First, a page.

Arcadia, WI – Ashley Furniture Industries hosted a grand opening for the Advanced Technology Maker Center (ATMC) earlier this month Employees, educators and community members came to celebrate the $2 million investment in workforce training.
Ashley Furniture is the world’s largest manufacturer of furniture. The company continues to grow its worldwide presence, but the skills-gap has had an affect on its ability to find skilled workers locally. Particularly in rural Arcadia, Wisconsin, where Ashley’s headquarters is located.
The ATMC was developed in an effort to keep the workforce local while staying competitive in a global economy. Now, new hires from any background can learn hard skills specific to their roles. Additionally, the high schoolers who take advanced manufacturing classes in the ATMC or Mobile Skills Lab can graduate and get a great job at Ashley.
Todd Wanek, President and CEO of Ashley Furniture, commented, “As an organization, we’re investing back into our people significantly in education…to make sure that we have a future.”
The ATMC will also be a training center for incumbent workers. It will help refresh skills and train toward more advanced roles.
This is particularly important as the company invests more in automation. The Innovation Center next door has a team that designs and builds automation cells to free up workers from rote or labor-intensive tasks. These workers can then train for more advanced roles.
Wanda Cartrette, who leads the training efforts at the ATMC, put it best. “The Advanced Technology Maker Center is a game-changer for Ashley Furniture, its incumbent employees, and our education partners.”
The Advanced Technology Maker Center has hands-on training equipment from Amatrol and FANUC, as well as CNC machines, and 3D printers from Markforged. There’s even a full mechatronics smart factory for teaching Industry 4.0 skills.
Individuals get a customized training plan developed from 300 courses with over 3,000 hours of content. At any given time, the ATMC has employees working through objectives and skills for fluid power, mechanical and electrical skills, robotics, quality assurance, maintenance, troubleshooting and more.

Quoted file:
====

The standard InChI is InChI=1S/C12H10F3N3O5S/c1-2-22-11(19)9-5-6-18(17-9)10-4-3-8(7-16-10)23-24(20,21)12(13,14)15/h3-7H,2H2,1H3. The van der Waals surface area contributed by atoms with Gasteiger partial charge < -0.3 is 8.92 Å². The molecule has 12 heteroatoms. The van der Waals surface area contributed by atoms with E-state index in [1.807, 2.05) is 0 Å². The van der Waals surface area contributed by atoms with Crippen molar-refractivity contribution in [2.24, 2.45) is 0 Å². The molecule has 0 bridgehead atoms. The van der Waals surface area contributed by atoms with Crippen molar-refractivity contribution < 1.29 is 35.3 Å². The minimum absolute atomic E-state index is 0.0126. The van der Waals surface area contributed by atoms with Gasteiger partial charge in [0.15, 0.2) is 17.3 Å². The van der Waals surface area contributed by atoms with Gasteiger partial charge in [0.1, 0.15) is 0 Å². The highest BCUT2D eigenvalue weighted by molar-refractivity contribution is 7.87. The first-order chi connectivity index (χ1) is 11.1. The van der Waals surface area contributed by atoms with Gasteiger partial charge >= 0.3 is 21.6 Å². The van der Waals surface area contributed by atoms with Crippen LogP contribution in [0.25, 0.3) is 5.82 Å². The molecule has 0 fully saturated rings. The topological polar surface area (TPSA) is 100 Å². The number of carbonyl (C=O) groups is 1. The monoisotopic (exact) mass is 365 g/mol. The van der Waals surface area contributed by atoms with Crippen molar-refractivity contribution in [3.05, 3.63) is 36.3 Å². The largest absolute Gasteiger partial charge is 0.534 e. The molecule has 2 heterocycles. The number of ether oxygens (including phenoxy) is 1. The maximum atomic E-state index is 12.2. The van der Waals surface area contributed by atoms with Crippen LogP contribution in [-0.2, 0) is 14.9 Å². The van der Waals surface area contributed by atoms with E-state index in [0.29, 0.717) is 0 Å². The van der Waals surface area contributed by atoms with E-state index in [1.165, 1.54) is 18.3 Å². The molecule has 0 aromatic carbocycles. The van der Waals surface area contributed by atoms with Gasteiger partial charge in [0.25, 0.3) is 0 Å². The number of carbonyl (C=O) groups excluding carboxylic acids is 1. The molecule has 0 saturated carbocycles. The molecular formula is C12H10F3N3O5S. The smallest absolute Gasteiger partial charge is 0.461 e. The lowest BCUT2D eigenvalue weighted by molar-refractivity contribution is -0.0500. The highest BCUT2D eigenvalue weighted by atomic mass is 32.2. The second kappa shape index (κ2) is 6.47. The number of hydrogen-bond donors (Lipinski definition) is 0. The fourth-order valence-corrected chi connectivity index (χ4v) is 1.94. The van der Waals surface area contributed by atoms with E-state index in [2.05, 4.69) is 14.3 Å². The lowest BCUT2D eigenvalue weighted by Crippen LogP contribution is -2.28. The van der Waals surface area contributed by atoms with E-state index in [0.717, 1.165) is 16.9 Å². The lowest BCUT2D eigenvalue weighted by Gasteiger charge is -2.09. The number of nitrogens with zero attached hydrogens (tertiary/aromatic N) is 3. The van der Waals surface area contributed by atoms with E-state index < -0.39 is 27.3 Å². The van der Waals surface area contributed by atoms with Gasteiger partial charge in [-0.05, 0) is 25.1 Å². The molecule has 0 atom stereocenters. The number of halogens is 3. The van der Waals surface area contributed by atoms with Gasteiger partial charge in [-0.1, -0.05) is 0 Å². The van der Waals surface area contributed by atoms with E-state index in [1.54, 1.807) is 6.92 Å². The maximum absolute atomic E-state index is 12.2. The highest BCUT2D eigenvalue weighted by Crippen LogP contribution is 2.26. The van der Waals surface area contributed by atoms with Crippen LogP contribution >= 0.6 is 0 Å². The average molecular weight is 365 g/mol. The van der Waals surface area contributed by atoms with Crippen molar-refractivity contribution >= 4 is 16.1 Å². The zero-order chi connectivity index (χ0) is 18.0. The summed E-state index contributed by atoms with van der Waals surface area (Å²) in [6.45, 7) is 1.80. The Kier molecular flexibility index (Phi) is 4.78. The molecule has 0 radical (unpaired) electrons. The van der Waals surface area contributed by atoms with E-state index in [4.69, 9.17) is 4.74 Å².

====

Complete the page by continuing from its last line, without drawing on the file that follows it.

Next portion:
At the grand opening celebration, Ashley Furniture recognized a group of individuals who completed the first of four Industry 4.0 courses. 75% of those plan to return to take more courses on a volunteer basis.
“The smart factories we have today require a totally new workforce, and that’s what this is all about – training people for what’s coming. And we’re very proud of our people here,” remarked Founder and Chairman Ron Wanek.
Wanda Cartrette has been working at Ashley Furniture for nearly 30 years. When she started in production, she was told which buttons to push without being taught the technology behind the machine. If anything went wrong, she couldn’t troubleshoot. A maintenance person would have to be called, causing stoppages on the line.
That’s not the case anymore.
Technology is advancing exponentially. It’s now imperative that employees understand the systems and components behind their work. It will allow them to take charge over their workspace, troubleshoot and keep production running.
Individuals who really own their work are motivated to learn and grow within the company. The ATMC provides that opportunity for them.
“Identifying the skills gaps, filling those, and then also putting our incumbent employees on a fast-track to their careers, we can do that right here,” remarked Cartrette. “And if they choose to continue on with their education with our post-secondary partnerships, that’s great for us and great for the community.”
You can keep up with the happenings of the Advanced Technology Maker Center on LinkedIn.
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